By realizing the strength of our emotional responses to issues that involve our identities, perhaps we can be more understanding of the positions of others. We can seek to engage with others not as existential threats, but as individuals comprised of beliefs and ideas with which we must grapple. No identity-constitutive notion is inherently more or less valuable than any other; it must earn its status in the marketplace of ideas, through debate and civil discussion. If we cannot learn to engage in this way, discourse in the public square is only going to get nastier, and divisions more bitter.

Charlie Mackintosh is a student of philosophy, politics, and economics at New College, Oxford and served as president of the Oxford Union in 2023.

Collin Anthony Chen

Building community across difference

Consider Monica Sparks. She is a member of the Kent County Board of Commissioners in Michigan, a Black woman, and the president of Democrats for Life of America, a nonprofit organization that opposes abortion. Or Rev. Rob Schenck, an evangelical minister who switched from pro-life to pro-choice after working for more than 30 years seeking to overturn Roe v. Wade. Or one of my own students who, after being the victim of domestic violence, supported gun ownership for self-protection as a feminist issue. Or another who believed strongly in the Second Amendment but felt that some sensible regulation was permitted on assault weapons.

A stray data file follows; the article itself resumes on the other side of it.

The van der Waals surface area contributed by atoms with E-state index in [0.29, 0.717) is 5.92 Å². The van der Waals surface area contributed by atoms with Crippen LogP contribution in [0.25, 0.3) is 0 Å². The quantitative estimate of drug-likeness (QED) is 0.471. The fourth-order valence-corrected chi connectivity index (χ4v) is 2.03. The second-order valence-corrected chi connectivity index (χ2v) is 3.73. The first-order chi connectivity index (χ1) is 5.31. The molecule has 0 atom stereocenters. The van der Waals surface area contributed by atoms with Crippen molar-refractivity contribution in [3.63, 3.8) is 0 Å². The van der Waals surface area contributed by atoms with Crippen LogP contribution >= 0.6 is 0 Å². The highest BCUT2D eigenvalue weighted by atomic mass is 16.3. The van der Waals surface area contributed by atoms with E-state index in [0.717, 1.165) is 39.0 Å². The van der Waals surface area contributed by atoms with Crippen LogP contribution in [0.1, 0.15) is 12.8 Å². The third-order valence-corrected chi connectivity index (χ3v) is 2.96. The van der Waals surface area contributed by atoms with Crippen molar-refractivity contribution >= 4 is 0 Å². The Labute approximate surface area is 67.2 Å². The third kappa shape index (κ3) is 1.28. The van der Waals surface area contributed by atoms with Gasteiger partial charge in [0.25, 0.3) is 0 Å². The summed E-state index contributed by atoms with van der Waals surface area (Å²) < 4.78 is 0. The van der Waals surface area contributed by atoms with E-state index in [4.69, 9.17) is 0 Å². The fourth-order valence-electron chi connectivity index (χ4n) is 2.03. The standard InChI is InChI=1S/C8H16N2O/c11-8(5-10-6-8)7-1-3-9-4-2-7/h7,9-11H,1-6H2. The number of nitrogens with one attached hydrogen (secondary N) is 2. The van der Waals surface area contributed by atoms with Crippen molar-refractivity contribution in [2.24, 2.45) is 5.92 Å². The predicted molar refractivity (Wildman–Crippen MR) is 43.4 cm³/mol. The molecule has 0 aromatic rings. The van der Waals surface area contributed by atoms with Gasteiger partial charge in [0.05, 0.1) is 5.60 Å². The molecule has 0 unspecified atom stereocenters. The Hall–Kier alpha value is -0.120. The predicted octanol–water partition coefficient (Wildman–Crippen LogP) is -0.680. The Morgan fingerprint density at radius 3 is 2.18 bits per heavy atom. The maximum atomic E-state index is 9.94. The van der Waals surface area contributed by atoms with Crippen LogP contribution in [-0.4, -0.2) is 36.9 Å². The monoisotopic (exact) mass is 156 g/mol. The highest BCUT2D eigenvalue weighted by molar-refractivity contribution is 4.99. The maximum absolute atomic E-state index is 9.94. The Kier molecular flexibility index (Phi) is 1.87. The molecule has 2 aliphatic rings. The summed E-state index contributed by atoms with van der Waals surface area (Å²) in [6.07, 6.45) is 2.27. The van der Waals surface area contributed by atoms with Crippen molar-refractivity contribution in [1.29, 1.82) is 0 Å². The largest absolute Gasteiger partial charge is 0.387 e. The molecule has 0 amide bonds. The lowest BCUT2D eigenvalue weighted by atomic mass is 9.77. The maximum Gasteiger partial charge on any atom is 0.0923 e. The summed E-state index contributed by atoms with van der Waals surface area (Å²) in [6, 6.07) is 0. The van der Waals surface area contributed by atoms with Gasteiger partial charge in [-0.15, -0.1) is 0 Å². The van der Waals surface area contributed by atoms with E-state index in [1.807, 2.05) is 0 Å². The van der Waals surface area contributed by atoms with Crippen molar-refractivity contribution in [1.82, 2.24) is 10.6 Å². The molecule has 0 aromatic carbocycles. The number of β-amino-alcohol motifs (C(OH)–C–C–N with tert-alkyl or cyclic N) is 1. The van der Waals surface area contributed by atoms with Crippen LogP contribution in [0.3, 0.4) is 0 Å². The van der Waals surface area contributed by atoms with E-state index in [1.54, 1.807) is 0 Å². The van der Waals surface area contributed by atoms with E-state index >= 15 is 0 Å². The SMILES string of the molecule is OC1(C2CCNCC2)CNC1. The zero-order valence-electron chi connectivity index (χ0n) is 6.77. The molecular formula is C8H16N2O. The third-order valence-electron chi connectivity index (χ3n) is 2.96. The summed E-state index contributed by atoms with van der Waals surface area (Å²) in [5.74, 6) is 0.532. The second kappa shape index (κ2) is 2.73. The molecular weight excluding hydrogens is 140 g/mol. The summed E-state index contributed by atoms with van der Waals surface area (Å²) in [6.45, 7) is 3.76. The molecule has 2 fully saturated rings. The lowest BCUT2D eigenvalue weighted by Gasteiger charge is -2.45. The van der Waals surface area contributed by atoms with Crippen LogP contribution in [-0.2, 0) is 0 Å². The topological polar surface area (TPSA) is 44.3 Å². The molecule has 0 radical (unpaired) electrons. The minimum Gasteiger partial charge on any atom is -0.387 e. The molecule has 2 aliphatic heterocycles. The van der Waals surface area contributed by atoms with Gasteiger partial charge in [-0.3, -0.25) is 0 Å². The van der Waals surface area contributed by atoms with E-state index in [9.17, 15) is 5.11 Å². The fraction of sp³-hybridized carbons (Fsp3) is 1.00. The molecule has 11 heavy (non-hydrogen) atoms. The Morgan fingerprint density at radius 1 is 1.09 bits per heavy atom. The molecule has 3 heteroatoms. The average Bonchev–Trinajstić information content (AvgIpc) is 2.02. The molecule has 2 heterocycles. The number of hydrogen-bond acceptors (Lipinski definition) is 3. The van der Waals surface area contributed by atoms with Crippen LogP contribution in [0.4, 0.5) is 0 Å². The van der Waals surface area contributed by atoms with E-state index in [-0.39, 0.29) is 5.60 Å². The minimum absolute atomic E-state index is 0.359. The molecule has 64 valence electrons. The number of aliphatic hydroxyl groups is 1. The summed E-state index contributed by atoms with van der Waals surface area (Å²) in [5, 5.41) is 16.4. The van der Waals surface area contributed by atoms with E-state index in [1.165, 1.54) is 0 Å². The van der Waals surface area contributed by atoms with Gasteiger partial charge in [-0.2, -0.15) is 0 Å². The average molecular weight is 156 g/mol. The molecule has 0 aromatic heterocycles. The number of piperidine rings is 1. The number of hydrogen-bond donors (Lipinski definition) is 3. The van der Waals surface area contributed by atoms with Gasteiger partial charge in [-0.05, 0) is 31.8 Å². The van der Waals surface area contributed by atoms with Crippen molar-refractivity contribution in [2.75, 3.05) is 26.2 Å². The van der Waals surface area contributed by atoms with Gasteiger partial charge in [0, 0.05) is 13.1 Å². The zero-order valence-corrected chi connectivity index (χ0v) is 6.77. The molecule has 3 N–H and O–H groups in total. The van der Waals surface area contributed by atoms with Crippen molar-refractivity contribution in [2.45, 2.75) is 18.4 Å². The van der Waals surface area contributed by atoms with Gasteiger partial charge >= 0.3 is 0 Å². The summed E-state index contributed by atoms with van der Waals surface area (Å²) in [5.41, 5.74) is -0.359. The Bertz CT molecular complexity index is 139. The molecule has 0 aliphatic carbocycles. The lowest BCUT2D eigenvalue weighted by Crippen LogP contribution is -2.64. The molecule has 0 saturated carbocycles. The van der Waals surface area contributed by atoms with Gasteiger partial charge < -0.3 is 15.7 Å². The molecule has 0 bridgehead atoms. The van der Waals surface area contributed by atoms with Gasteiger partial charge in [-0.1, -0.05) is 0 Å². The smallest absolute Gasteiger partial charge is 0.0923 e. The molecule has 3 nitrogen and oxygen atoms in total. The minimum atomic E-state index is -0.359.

You would lose a great deal of subtlety if you were to reduce these individuals to simply Republican or Democrat.

These examples are not aberrations. According to Pew, American political identities are complex and can be broken down into nine different ideological categories. The second largest of these, the “Stressed Sideliners,represents 15% of the population and contains people witha mix of conservative and liberal views.” The largest ideological group—the “Democratic Mainstays,” whose members have a “moderate tilt on some issues,” represents 16% of the population. And the smallest—the “Progressive Left”—represents 6% of the population, which says a lot about how disparate and nondominant our political beliefs truly are.

One way that I’ve found helps to uncover this political complexity in the public square is to seek repeated interactions with a variety of people and talk with them about the evolution of their political identities.

Students in the Intercollegiate Civil Disagreement Program at Stanford, where I serve as director, connect with one another by sharing their civic self-portrait, a personal story that documents the values, ideas, and experiences that have shaped their political beliefs. Peers—from different states, different colleges, and different political backgrounds—then ask each other whether their beliefs have changed over time and why. Not surprisingly, many students have turning points in their lives that mark important shifts in their perspectives. By shifting the focus toward evolution and change, students are less likely to view each other as locked adversaries. Instead, they learn to view political identity as a work in progress, amenable to adaptation, and capable of accommodating a plurality of ideas.

Of course, deep disagreement persists. But it is much harder to dehumanize someone who has spent time sharing with you the twists and turns of their personal political history in response to life’s challenges. Research from Stanford’s Strengthening Democracy Challenge supports the idea that storytelling, empathetic listening, and curious inquiry comprise the “secret sauce” that makes building communities across difference possible. If we can practice these skills in our own lives, disagreements can be catalysts for change rather than contributors to animosity.